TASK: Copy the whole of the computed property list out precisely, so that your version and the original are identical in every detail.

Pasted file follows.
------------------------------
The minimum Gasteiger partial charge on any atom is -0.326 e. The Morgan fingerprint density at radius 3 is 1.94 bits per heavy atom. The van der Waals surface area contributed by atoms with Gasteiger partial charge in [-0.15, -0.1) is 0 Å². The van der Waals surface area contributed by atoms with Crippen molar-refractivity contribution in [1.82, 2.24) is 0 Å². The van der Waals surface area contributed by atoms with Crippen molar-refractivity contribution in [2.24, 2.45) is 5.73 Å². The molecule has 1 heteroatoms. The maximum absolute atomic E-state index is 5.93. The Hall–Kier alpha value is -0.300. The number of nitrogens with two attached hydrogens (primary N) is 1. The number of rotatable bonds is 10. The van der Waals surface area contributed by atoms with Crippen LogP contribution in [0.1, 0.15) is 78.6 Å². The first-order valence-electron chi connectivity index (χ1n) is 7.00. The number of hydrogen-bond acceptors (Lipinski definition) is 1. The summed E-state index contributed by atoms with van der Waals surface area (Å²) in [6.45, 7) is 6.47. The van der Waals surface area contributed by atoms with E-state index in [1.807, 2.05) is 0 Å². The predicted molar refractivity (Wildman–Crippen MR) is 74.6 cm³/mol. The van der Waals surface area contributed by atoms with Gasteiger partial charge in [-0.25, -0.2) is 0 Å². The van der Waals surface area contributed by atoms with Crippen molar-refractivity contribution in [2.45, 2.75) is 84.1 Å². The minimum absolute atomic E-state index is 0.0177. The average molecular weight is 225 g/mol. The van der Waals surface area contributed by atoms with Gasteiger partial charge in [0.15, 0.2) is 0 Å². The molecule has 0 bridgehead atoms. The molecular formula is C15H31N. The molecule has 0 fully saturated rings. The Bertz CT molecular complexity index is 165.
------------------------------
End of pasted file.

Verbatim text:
The minimum Gasteiger partial charge on any atom is -0.326 e. The Morgan fingerprint density at radius 3 is 1.94 bits per heavy atom. The van der Waals surface area contributed by atoms with Gasteiger partial charge in [-0.15, -0.1) is 0 Å². The van der Waals surface area contributed by atoms with Crippen molar-refractivity contribution in [1.82, 2.24) is 0 Å². The van der Waals surface area contributed by atoms with Crippen molar-refractivity contribution in [2.24, 2.45) is 5.73 Å². The molecule has 1 heteroatoms. The maximum absolute atomic E-state index is 5.93. The Hall–Kier alpha value is -0.300. The number of nitrogens with two attached hydrogens (primary N) is 1. The number of rotatable bonds is 10. The van der Waals surface area contributed by atoms with Crippen LogP contribution in [0.1, 0.15) is 78.6 Å². The first-order valence-electron chi connectivity index (χ1n) is 7.00. The number of hydrogen-bond acceptors (Lipinski definition) is 1. The summed E-state index contributed by atoms with van der Waals surface area (Å²) in [6.45, 7) is 6.47. The van der Waals surface area contributed by atoms with E-state index in [1.807, 2.05) is 0 Å². The predicted molar refractivity (Wildman–Crippen MR) is 74.6 cm³/mol. The van der Waals surface area contributed by atoms with Gasteiger partial charge in [-0.25, -0.2) is 0 Å². The van der Waals surface area contributed by atoms with Crippen molar-refractivity contribution in [2.45, 2.75) is 84.1 Å². The minimum absolute atomic E-state index is 0.0177. The average molecular weight is 225 g/mol. The van der Waals surface area contributed by atoms with Gasteiger partial charge in [0.15, 0.2) is 0 Å². The molecule has 0 bridgehead atoms. The molecular formula is C15H31N. The molecule has 0 fully saturated rings. The Bertz CT molecular complexity index is 165.